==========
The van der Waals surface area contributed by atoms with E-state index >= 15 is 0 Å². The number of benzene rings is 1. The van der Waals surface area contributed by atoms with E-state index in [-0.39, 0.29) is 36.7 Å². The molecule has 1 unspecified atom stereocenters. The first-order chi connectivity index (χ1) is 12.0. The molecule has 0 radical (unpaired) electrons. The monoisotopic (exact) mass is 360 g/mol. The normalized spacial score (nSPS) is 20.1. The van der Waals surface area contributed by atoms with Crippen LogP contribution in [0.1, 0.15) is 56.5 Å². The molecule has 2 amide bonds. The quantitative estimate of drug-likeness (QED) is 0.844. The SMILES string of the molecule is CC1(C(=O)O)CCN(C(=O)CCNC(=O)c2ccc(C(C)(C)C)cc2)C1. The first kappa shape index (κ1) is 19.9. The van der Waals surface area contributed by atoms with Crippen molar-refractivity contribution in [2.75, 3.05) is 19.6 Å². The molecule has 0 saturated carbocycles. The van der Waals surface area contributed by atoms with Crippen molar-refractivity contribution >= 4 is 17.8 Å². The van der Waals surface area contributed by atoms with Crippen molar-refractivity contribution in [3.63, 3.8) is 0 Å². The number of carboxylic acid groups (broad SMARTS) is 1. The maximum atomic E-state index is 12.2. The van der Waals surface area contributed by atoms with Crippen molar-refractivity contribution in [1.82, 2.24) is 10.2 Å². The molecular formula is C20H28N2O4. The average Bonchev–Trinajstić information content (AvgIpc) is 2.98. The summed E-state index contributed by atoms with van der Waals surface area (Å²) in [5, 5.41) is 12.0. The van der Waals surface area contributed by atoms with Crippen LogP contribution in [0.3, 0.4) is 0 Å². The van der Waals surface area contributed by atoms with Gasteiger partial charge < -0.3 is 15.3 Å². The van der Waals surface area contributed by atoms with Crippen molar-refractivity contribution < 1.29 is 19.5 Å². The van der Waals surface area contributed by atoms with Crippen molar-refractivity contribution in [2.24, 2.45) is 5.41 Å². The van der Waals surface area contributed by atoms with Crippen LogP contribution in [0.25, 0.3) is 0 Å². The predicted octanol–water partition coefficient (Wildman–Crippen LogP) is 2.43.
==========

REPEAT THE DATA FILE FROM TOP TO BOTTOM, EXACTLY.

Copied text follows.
The van der Waals surface area contributed by atoms with E-state index >= 15 is 0 Å². The number of benzene rings is 1. The van der Waals surface area contributed by atoms with E-state index in [-0.39, 0.29) is 36.7 Å². The molecule has 1 unspecified atom stereocenters. The first-order chi connectivity index (χ1) is 12.0. The molecule has 0 radical (unpaired) electrons. The monoisotopic (exact) mass is 360 g/mol. The normalized spacial score (nSPS) is 20.1. The van der Waals surface area contributed by atoms with Crippen LogP contribution in [0.1, 0.15) is 56.5 Å². The molecule has 2 amide bonds. The quantitative estimate of drug-likeness (QED) is 0.844. The SMILES string of the molecule is CC1(C(=O)O)CCN(C(=O)CCNC(=O)c2ccc(C(C)(C)C)cc2)C1. The first kappa shape index (κ1) is 19.9. The van der Waals surface area contributed by atoms with Crippen molar-refractivity contribution in [2.75, 3.05) is 19.6 Å². The molecule has 0 saturated carbocycles. The van der Waals surface area contributed by atoms with Crippen molar-refractivity contribution >= 4 is 17.8 Å². The van der Waals surface area contributed by atoms with Crippen molar-refractivity contribution in [3.63, 3.8) is 0 Å². The number of carboxylic acid groups (broad SMARTS) is 1. The maximum atomic E-state index is 12.2. The van der Waals surface area contributed by atoms with Crippen molar-refractivity contribution in [1.82, 2.24) is 10.2 Å². The molecular formula is C20H28N2O4. The average Bonchev–Trinajstić information content (AvgIpc) is 2.98. The summed E-state index contributed by atoms with van der Waals surface area (Å²) in [5, 5.41) is 12.0. The van der Waals surface area contributed by atoms with Crippen LogP contribution in [0.3, 0.4) is 0 Å². The van der Waals surface area contributed by atoms with Gasteiger partial charge < -0.3 is 15.3 Å². The van der Waals surface area contributed by atoms with Crippen molar-refractivity contribution < 1.29 is 19.5 Å². The van der Waals surface area contributed by atoms with Crippen molar-refractivity contribution in [2.24, 2.45) is 5.41 Å². The van der Waals surface area contributed by atoms with Crippen LogP contribution in [0.25, 0.3) is 0 Å². The predicted octanol–water partition coefficient (Wildman–Crippen LogP) is 2.43.